Rolling Along With the Honeymooners

by Nancy Bestor

Friends, acquaintances and customers often ask Bob and I how we came to open and run our travel store in Ashland, Oregon. The truth of the matter is, it all started with an orange VW bus.

We had each done a fair amount of traveling in high school and college, and it took just a few years of working in the San Francisco Bay Area’s “corporate world” to determine that pantyhose and power suits were not our style. Deciding to get married, we also decided to quit our jobs, purchase the aforementioned orange Volkswagen camper bus, put our belongings into storage, and for our honeymoon, take a break from it all.

The idea was to take a lap around the United States, traveling about six months or until our money ran out—whichever came first. We left California in mid-March. We knew we wanted to be in New Orleans for the Jazz Festival, and in New York for a wedding, but otherwise the open road was our oyster. We’d stay where we wanted, for as long as we wanted, and if we got divorced in the process, at least we’d figure out early on that we weren’t made for each other.

Now, being a newly-wedded bride, I thought we’d at least occasionally stay in a quaint and charming bed and breakfast, and eat out at a nice restaurant two or three times a week. Bob on the other hand was our numbers cruncher and he knew the more we camped in the van and ate van-cooked meals, the longer our funds would last. For the record, we stayed in a motel just twice during the entire six-month trip, once when our van was broken down in the middle of nowhere New Mexico, and once in Chicago, when campgrounds were few and far between. We NEVER stayed in a charming B & B. But I’m not bitter.

There wasn’t a lot of room in the bus, so we didn’t bring much. A few trusted guidebooks (including Let’s Go USA), a Rand McNally Atlas, some beat up pots and cooking utensils, a guitar, Scrabble, a deck of cards, and the minimum amount of clothing necessary to keep us comfy in any climate. Some friends and family thought we were a little bit insane and quite a bit irresponsible—we had quit good paying jobs, had no plans for the future and spending all of our hard-earned money on this trip just wasn’t wise. As far as we were concerned however, the open road was our future, and there was no need in thinking any further ahead.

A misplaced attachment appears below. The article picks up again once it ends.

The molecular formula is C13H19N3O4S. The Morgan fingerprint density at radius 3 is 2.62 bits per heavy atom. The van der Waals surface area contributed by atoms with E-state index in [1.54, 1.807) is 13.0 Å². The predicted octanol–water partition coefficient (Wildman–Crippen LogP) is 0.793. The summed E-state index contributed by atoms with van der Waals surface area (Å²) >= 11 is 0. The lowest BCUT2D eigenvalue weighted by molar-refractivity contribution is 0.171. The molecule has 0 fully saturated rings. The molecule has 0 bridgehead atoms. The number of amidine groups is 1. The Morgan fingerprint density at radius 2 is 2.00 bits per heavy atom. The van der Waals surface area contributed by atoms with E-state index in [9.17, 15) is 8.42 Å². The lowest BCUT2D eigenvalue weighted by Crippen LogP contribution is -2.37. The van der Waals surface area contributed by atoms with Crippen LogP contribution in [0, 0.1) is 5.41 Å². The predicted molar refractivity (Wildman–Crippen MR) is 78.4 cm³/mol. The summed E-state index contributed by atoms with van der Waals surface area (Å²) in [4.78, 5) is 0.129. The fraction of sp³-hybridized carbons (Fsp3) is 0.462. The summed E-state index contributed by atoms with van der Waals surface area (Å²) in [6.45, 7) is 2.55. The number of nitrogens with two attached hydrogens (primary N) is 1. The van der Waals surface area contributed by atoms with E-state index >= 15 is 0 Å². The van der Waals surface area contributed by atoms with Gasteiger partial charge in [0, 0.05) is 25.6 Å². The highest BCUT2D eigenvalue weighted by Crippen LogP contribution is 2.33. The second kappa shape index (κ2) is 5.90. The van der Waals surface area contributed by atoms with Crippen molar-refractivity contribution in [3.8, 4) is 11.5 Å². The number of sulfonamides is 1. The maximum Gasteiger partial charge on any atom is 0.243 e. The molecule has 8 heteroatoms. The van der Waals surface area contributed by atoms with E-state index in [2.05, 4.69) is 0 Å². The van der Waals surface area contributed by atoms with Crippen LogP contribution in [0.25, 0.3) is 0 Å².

Now a beat up orange VW bus is not such an unusual site in California or Oregon, but in the south, the Midwest and on the eastern seaboard, adults stared and children pointed as we sputtered down the road, apparently looking like we were late for Woodstock. It didn’t help our image any when one of us would often have to crawl underneath the engine and hit the starter with a hammer while the other turned the ignition key, just to get the darn bus going.

We met a lot of interesting folks in campgrounds all over the States though, but were always surprised when we would wake up about 8:30 or 9 in the morning, look out the window and find out that all the other RVers were already long gone. (If they’re retired and traveling on the open road, what is the big hurry anyway?)

I could wax nostalgic and say this was the time of our lives, and I would not be lying. There were so many highlights on this trip that I could write a story about each one. We hiked to Phantom Ranch at the bottom of the Grand Canyon, soaked in a natural hot springs on the Rio Grande River, saw Bill Monroe, Charley Pride and Garth Brooks at the Grand Ole Opry (who all just happened to be playing there on the day we drove up), visited with the King in Graceland, saw baseball games at Yankee Stadium, Camden Yards, and Tiger Stadium, hiked 28 miles over two days in Glacier National Park, and saw the sun set at Key West, to name just a few.

We also learned that we were well suited for each other. We could both sit by an open fire and get lost in the flames, listening to music or sporting events on the radio. Neither of us needed or wanted a set plan when traveling, but preferred (and still prefer) to take it as it comes. We also realized that if we could get along in such a small space as a Volkswagen bus for six months, we would likely be able to get along just about anywhere.

The final days of our adventure found us on the west coast, where we stopped for several days in Ashland. Like many before us, one thing led to another and within a short time, we pulled our stuff out of storage, trucked it up I-5, and shortly thereafter Travel Essentials was born.

We traded that VW bus in for a more practical car, and 15 years later, we’re driving kids to soccer, softball and dance in a van that starts without requiring a hammer—I sure miss those good old days.

—Nancy Bestor is the co-owner of Travel Essentials. Her dream of retirement includes a newer (and better running) VW bus, the open road, and her husband Bob. She only hopes they’ll still wake up in campgrounds after everyone else is gone.